I can imagine the scene: a steamy hot day in Palestine. The sun is high in the dry rocky hills. The sky is a clear blue with not a cloud in sight. Not even a desert sparrow or a tiny gecko venture out in the high noon heat. Jesus is tired and hot. He had been up into the wee hours of the night talking with the Pharisee Nicodemus. All morning, He and his disciples have been walking in the sweltering desert sun. They’re thirsty, sweaty, dusty, fatiqued…and the sight of Jacob’s well suggests a welcome resting-place.
So Jesus says to his disciples, ‘you guys go pick us up some take out at the nearest McDesert, I’m going to take a nap under the tree by the well’. And just as He’s getting comfortable, Jesus notices a lone Samaritan woman approaching the well. Perhaps Jesus was feeling like I do when I have just settled down in my favorite chair and the doorbell rings! Her covered head is hung low as she carries her earthen jars towards the ancient stone structure with a trail of noisy children scurrying behind her. Why was she coming now? It was customary for women to gather at the well to draw water and converse in the cool evening light. —Only sinners, outcasts come at noon. WWJD- What would Jesus do? Men don’t talk with women. Not even Rabbis unless her husband is present. And Jews do not speak to unclean, half-breed Samaritans. In every respect, Jesus ought to, and had every right to, condemn, ignore and turn away from a half breed female sinner!
BUT he didn’t. Instead, Jesus spoke– cutting through centuries of suspicion, animosity and tradition. – JESUS SPOKE!—to a woman, a Samaritan, a sinner. Why? Because Jesus sawneither the law nor the prejudice nor the sin. Jesus sees children, female and male, made in His image! – so Jesus speaks.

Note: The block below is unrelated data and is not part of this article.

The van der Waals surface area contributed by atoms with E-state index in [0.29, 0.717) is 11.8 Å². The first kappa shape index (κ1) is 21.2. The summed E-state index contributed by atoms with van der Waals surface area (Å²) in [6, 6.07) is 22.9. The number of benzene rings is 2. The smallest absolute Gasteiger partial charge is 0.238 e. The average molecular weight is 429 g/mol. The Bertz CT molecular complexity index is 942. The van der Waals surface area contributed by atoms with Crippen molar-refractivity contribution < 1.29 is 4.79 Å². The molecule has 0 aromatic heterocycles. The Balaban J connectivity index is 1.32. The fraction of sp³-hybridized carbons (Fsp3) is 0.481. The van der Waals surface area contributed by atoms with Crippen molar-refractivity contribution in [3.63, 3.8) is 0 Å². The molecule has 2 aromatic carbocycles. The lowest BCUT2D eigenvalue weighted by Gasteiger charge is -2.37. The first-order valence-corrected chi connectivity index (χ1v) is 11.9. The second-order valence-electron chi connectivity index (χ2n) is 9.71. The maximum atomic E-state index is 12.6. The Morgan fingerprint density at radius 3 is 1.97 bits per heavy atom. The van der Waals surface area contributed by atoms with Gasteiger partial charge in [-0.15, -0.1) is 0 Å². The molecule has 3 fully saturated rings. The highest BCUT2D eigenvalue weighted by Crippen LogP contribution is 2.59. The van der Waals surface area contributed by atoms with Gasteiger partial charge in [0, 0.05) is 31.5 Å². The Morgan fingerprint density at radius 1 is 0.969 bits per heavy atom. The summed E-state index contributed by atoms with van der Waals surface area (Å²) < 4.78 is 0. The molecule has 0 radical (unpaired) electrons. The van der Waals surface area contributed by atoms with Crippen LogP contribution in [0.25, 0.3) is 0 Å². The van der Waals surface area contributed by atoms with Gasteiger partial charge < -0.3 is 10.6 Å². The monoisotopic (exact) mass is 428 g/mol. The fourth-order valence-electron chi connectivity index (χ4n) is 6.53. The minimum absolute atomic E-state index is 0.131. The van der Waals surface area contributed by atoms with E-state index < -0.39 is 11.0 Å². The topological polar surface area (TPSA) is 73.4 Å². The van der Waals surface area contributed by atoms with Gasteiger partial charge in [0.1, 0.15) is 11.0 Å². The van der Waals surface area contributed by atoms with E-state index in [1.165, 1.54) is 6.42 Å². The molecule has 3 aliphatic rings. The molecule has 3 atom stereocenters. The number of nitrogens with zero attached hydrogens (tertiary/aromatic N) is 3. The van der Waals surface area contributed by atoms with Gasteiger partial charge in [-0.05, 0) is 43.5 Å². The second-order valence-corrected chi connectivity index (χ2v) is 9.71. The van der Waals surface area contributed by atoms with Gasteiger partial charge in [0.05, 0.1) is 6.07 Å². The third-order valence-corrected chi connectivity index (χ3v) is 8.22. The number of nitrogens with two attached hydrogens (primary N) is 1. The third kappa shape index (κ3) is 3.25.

And in his speaking Jesus builds a bridge that welcomes and loves. With his words, Jesus puts himself on the same page as the woman at the well. He asks her for water and thereby affirms that despite their differences, their traditions, their status in society, they are the same. They share the same need for water– cool, fresh, refreshing water. Jesus not only communicates that He recognizes her as another human being but also that He identifies with her and us, thirsty, tired and even sweaty as we may be.
The conversation continues and Jesus speaks of living water. The Samaritan woman thinks that Jesus is referring to a source of running water yet there was no such source of water nearby and so she questions Jesus’ offer. Nicodemus, the learned Pharisee had had the same trouble the night before, How can a person enter back into his mother’s womb? He too could only perceive of the literal, the physical and isn’t that true for us all? Again we see John leveling the social strata. Don’t we all think first of our physical needs– of the practical, visible, concrete. But perhaps there is another reason we avoid consciously or unconsciously going deeper. Going beneath the surface means touching what is fragile, painful, or sinful. It necessitates the recognition of our vulnerability, our emptiness and shortfall. In an age when “I can make it my own” is the dominant and expected assertion, admitting such vulnerability is often incomprehensible. Who dares to admit that they are thirsty? The Samaritan woman. I wonder what this might mean for the people of God on God’s mission in their neighbourhoods today? What do we need to admit?
Jesus responds with thepromise that those who drink the water He gives them will never be thirsty (verse 14)! A thoughtful conversation ensues which disarms ‘whose in and whose out’ type questions. ALL are invited to worship in Spirit and in truth. Worshipping has nothing to do with gender, race, age, marital status or religion. It has to do with relationship with the One Whom you worship.
‘I know that the Messiah will come with the truth about all things’, the woman responds. “I am” declares Jesus echoing God’s identification of Himself to Moses long ago. “I am” the One who is coming and I am here. I have the words of truth, of life! I am the living water for which you thirst. And isn’t that something?THE ONLY TIME THAT JESUS REFERS TO HIMSELF AS THE MESSIAH other than when He is on trial IS HERE, at the well in the hot noon day sun in Samaria WITH A WOMAN.How can this be?